So here’s an artist that I wish I had heard of years ago!! This guy is pure, unadulterated, makes-most-other-musicians-want-to-slit-their-wrists, talent! I just wish I could find more information about this guy!! He’s from Texas. That’s all his biography will dare tell us.
What strikes me about Shakey Graves is the unapologetic rawness of his performance. His album “Roll the Bones” gives the impression of a home recording using a sub-standard microphone, and the very clever layering of his vocals make his sound somewhat hypnotic.
In the opening track of his 2011 Album “Roll the Bones”, called “Unlucky Skin”, Alejandro Rose-Garcia (or simply “Shakey Grave”) glides between time signatures with a grace that only comes with years of practice. (On a side note, for those of you that are scratching your head, the “time signature” of a piece of music is what determines the meter and how many beats there are per measure, and to a certain degree, the arrangement of strong beats within the piece.) And it’s not regular time signatures either. He swaps between 5 and 7 beats per measure, and as any musician would tell you, just learning to master either one is hard enough on its own. The result is a constant shifting of beats which draws the listener’s attention and holds it.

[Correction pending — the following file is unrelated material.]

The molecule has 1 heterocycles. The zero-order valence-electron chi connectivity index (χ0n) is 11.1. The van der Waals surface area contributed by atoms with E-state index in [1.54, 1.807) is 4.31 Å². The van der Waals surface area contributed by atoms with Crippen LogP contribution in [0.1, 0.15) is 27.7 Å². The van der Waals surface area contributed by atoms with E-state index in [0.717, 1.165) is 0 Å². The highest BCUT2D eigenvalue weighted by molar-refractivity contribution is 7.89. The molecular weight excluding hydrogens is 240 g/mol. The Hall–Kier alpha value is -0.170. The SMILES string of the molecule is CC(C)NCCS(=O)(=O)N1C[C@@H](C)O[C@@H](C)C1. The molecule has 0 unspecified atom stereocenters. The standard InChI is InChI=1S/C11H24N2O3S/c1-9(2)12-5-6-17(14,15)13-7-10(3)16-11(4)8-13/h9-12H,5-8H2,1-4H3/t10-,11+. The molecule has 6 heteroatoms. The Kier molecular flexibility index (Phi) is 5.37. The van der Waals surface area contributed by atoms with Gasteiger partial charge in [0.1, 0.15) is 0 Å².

He uses this technique on several different levels. In “Built to Roam”, each of the first three lines of the first verse has an added layer of vocals, breaking the monotony of just a single voice taking us through to the chorus. The second verse has the same build of vocals, but the well placed pause before the last chorus builds tension nicely. It’s subtle, but clever.
His cover of Bruce Sprinsteens “Fire” is a stand out for me. He’s given it a darkness that is very intriguing. Everyone listens to a piece of music with different ears. A person’s life experiences play a big part in interpreting music, and the same song can even be interpreted differently by the same person at different points in their life. That’s the beauty of listening to and collecting music. My point is, Shakey Graves has offered us his understanding of this classic track, and it certainly twists the meaning of the song. I’d love to know what “The Boss” himself thinks.
The rest of the album follows in a similar way; constantly challenging us to rethink our perception of him as an artist, but I’m not going to analyze each song here. What I really want you to see is what he does in a live situation. Let me put it this way; if you went to a gig of some guy you had never heard of, probably in some dive of a bar where the local bar flies are less than appealing, and the artist walks up on stage with only a guitar and a kick drum/tambourine fashioned out of an old suitcase and kick drum pedals, what would your first thoughts be? But then he’d start playing, and this is what you’d hear…
And with every song he’d keep you so focused on his wildly eclectic persona that you may as well be sitting alone in the room with him playing just for you. Here’s another track (not from the reviewed album) that he did with Esme Patterson. It’s just too good not to share. The track starts at 1:05. Enjoy!
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10 April 2014